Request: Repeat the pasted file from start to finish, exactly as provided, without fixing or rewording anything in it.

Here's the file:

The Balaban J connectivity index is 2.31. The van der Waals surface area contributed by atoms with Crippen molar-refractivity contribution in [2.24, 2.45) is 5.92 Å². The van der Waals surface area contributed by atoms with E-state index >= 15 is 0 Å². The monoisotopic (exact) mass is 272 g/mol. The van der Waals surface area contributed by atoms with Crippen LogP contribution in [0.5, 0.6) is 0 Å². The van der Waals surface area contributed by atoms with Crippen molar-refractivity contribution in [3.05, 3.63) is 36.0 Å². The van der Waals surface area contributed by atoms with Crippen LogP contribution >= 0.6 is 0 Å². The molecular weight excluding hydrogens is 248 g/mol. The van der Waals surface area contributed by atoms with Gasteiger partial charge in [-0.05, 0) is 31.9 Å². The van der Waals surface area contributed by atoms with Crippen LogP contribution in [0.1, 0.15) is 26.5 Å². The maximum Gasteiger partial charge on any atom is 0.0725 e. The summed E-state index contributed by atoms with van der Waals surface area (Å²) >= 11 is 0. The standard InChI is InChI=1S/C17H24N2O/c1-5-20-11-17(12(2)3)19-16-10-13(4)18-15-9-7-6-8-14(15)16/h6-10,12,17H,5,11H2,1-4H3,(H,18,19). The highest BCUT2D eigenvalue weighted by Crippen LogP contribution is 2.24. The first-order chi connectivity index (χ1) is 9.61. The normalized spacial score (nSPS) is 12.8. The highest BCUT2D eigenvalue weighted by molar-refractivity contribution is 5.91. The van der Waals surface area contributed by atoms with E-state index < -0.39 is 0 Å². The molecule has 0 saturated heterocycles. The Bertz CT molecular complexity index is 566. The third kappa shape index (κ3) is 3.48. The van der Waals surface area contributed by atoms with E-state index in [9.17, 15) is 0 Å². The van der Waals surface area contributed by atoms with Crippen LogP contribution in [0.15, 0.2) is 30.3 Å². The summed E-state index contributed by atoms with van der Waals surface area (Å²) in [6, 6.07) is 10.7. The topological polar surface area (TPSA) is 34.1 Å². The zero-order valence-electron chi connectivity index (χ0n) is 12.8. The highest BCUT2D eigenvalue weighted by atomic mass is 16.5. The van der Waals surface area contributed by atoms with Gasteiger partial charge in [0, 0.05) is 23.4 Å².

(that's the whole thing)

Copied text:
The Balaban J connectivity index is 2.31. The van der Waals surface area contributed by atoms with Crippen molar-refractivity contribution in [2.24, 2.45) is 5.92 Å². The van der Waals surface area contributed by atoms with E-state index >= 15 is 0 Å². The monoisotopic (exact) mass is 272 g/mol. The van der Waals surface area contributed by atoms with Crippen LogP contribution in [0.5, 0.6) is 0 Å². The van der Waals surface area contributed by atoms with Crippen molar-refractivity contribution in [3.05, 3.63) is 36.0 Å². The van der Waals surface area contributed by atoms with Crippen LogP contribution >= 0.6 is 0 Å². The molecular weight excluding hydrogens is 248 g/mol. The van der Waals surface area contributed by atoms with Gasteiger partial charge in [-0.05, 0) is 31.9 Å². The van der Waals surface area contributed by atoms with Crippen LogP contribution in [0.1, 0.15) is 26.5 Å². The maximum Gasteiger partial charge on any atom is 0.0725 e. The summed E-state index contributed by atoms with van der Waals surface area (Å²) >= 11 is 0. The standard InChI is InChI=1S/C17H24N2O/c1-5-20-11-17(12(2)3)19-16-10-13(4)18-15-9-7-6-8-14(15)16/h6-10,12,17H,5,11H2,1-4H3,(H,18,19). The highest BCUT2D eigenvalue weighted by Crippen LogP contribution is 2.24. The first-order chi connectivity index (χ1) is 9.61. The normalized spacial score (nSPS) is 12.8. The highest BCUT2D eigenvalue weighted by molar-refractivity contribution is 5.91. The van der Waals surface area contributed by atoms with E-state index < -0.39 is 0 Å². The molecule has 0 saturated heterocycles. The Bertz CT molecular complexity index is 566. The third kappa shape index (κ3) is 3.48. The van der Waals surface area contributed by atoms with E-state index in [9.17, 15) is 0 Å². The van der Waals surface area contributed by atoms with Crippen LogP contribution in [0.15, 0.2) is 30.3 Å². The summed E-state index contributed by atoms with van der Waals surface area (Å²) in [6, 6.07) is 10.7. The topological polar surface area (TPSA) is 34.1 Å². The zero-order valence-electron chi connectivity index (χ0n) is 12.8. The highest BCUT2D eigenvalue weighted by atomic mass is 16.5. The van der Waals surface area contributed by atoms with Gasteiger partial charge in [0, 0.05) is 23.4 Å².